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11 hours ago, chrisdaw said:

Though broad, the primary path of Jaime's arc is selfishness to servitude. He will live to further serve the realm, at the brutal cost of all self.

What? That is your take from jaime's story?

 

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Posted (edited)
On 5/1/2021 at 1:38 AM, divica said:

What? That is your take from jaime's story?

Yes, "The king eats, the Hand take the shit", that's what Jaime's arc is mostly about. It is the counter-point to honour, pointing out the dishonourable act is often what is best for the realm. It is an exploration of the type of person who would do these acts, and a defence of them, demonstrating that they're servants and what indecent acts they do can come at great personal cost.

Jaime murdering Aerys makes the point. It was a great service, one the honourable best men in the realm around him were not willing to do but that Jaime was. He has that in him where many others in his position do not, a willingness for personal sacrifice for a higher purpose.

The judgement from the act broke Jaime and he turned selfish, he stopped caring for everything and everyone else besides Cersei, Tyrion, House Lannister and fighting/pride. And he could afford to do it because Tywin lived, and Tywin took responsibility for everything. Now Tywin has died and Jaime has lost (is losing) everything that accompanied him in his selfish hole. There's no-one else to protect the realm from the next Aerys situation, either Jaime steps up or the realm suffers.

Jaime will be the defining Hand of the King of the series. Like Aerys, the taking of the Riverlands and sorting out of the Brackens/Blackwoods, he will continue to take the line of best fit for the realm at the personal cost of his honour. And the shit he's done will be nothing compared to the shit he's going to do. Tyland Lannister is your blueprint for Jaime's arc.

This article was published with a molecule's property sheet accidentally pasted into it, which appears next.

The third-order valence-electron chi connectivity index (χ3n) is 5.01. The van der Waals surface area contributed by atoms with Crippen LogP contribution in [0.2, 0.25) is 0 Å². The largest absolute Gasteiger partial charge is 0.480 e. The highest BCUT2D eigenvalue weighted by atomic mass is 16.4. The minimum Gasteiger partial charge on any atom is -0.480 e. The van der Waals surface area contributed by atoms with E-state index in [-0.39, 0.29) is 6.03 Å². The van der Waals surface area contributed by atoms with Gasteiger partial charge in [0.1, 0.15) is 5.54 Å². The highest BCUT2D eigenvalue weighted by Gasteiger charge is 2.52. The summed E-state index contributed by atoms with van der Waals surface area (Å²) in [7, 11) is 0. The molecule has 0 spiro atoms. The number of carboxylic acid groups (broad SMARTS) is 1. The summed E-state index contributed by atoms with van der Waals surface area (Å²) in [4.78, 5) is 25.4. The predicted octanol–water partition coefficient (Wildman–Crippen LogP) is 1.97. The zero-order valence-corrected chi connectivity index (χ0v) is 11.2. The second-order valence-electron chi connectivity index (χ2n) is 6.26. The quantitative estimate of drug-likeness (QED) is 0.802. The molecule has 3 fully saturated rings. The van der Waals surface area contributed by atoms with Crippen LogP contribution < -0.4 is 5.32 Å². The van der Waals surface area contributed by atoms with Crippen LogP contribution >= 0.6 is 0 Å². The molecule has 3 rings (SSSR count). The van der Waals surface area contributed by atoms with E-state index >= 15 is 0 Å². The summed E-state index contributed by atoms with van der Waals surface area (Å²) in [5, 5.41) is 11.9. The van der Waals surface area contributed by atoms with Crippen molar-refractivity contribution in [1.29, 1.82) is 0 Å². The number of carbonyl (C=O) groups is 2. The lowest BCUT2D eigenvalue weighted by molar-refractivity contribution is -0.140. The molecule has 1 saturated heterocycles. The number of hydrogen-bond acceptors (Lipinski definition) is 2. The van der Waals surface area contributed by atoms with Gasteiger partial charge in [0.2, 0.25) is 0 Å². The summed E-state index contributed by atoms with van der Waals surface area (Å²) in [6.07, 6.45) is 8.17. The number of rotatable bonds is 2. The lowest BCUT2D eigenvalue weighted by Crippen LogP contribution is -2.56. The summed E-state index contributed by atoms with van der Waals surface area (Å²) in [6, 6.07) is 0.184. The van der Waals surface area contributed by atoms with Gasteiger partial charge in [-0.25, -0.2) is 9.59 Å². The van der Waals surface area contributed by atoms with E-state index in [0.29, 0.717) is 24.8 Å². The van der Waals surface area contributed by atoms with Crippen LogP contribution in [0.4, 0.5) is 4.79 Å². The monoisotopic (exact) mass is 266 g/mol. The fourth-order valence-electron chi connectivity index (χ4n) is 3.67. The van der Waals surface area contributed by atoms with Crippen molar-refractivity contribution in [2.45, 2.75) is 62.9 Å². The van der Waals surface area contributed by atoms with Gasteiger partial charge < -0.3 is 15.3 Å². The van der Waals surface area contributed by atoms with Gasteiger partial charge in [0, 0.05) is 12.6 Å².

Edited by chrisdaw

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53 minutes ago, chrisdaw said:

Yes, "The king eats, the Hand take the shit", that's what Jaime's arc is mostly about. It is the counter-point to honour, pointing out the dishonourable act is often what is best for the realm. It is an exploration of the type of person who would do these acts, and a defence of them, demonstrating that they're servants and what indecent acts they do can come at great personal cost.

Jaime murdering Aerys makes the point. It was a great service, one the honourable best men in the realm around him were not willing to do but that Jaime was. He has that in him where many others in his position do not, a willingness to sacrifice his honour for a higher purpose.

The judgement from the act broke Jaime and turned him selfish, he stopped caring for everything and everyone else besides Cersei, Tyrion, House Lannister and fighting/pride. And he could afford to do it because Tywin lived, and Tywin took responsibility for everything. Now Tywin has died and Jaime has lost (is losing) everything he selfishly sunk into in running from judgement. There's no-one else to protect the realm from the next Aerys situation, either Jaime steps up or the realm suffers.